Breakdown of inhibitory effects induced by foot motor imagery on hand motor area in lower-limb amputees

Barbara Marconi, Giacomo Koch, Cristiano Pecchioli, Paolo Cavallari, Carlo Caltagirone

Research output: Contribution to journalArticlepeer-review

Abstract

Objective: Amputation of a limb induces plastic changes in motor cortex that modify the relationships between the missing limb and the remaining body part representations. We used motor imagery to explore the interactions between a missing lower limb and the hand/forearm cortical representations. Methods: Eight right leg amputees and nine healthy subjects participated in the study. Focal transcranial magnetic stimulation was used to map out the hand/forearm muscle maps at rest and during imagined ankle dorsiflexion and plantarflexion. Results: In healthy subjects, both motor imagery tasks strongly inhibited the map volume and contracted the map area of the hand muscles. By contrast, in amputees, imagined dorsiflexion and plantarflexion enhanced the map area and volume of the hand muscles. In the forearm muscle maps, both groups displayed a similar pattern of isodirectional coupling during both motor imagery tasks. Imagined dorsiflexion facilitated MEP amplitudes of the extensor and inhibited the flexor muscles of the upper limb. This pattern was reversed during imagined plantarflexion. Conclusions: We argue that there exists an inhibitory relationship between the foot and hand motor cortices that ceases to exist after leg amputation. Significance: The understanding of these functional mechanisms may shed light on the motor network underlying interlimb coordination.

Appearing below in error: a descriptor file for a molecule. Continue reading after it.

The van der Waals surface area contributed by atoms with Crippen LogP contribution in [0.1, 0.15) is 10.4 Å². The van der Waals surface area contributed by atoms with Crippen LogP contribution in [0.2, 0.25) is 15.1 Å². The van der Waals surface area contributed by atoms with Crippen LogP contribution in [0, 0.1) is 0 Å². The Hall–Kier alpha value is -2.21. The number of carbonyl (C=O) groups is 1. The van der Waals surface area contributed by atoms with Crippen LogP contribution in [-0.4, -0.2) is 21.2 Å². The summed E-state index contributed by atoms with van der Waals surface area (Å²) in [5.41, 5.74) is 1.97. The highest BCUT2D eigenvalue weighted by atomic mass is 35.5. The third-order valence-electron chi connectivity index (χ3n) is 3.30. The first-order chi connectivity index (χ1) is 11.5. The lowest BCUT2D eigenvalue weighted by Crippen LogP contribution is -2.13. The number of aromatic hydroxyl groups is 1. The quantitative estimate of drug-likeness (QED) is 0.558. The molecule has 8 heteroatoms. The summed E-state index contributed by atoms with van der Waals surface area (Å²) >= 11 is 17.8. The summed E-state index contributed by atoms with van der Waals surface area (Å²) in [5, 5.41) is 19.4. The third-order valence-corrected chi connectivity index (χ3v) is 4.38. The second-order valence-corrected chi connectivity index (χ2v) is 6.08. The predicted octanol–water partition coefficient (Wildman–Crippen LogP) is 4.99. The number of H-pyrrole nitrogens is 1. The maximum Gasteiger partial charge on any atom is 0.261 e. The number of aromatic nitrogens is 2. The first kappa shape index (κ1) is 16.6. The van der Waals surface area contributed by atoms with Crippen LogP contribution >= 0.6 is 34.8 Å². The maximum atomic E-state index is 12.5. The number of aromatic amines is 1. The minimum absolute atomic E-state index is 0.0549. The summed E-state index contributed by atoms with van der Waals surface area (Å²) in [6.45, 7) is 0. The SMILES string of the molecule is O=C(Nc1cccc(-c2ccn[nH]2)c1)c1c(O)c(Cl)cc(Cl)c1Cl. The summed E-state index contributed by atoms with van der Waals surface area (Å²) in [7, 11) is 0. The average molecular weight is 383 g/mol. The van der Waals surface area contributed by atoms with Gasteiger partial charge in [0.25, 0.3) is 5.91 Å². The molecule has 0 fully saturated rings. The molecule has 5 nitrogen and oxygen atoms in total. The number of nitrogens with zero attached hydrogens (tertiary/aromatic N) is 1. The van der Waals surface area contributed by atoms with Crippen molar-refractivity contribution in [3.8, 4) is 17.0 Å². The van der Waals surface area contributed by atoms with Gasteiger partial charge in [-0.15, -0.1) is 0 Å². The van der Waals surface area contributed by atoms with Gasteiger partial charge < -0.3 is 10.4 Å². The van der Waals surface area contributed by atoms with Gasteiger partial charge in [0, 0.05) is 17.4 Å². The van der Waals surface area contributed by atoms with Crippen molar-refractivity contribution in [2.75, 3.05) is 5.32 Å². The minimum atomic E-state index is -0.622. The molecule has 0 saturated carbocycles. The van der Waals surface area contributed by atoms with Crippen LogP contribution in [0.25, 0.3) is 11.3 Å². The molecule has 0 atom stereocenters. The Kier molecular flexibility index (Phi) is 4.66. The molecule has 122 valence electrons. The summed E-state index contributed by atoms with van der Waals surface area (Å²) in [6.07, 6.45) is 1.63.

Original languageEnglish
Pages (from-to)2468-2478
Number of pages11
JournalClinical Neurophysiology
Volume118
Issue number11
DOIs
Publication statusPublished - Nov 2007

Keywords

  • Connectivity
  • Hand motor area
  • Leg amputation
  • Motor imagery
  • Transcranial magnetic stimulation

ASJC Scopus subject areas

  • Clinical Neurology
  • Radiology Nuclear Medicine and imaging
  • Neurology
  • Sensory Systems
  • Physiology (medical)

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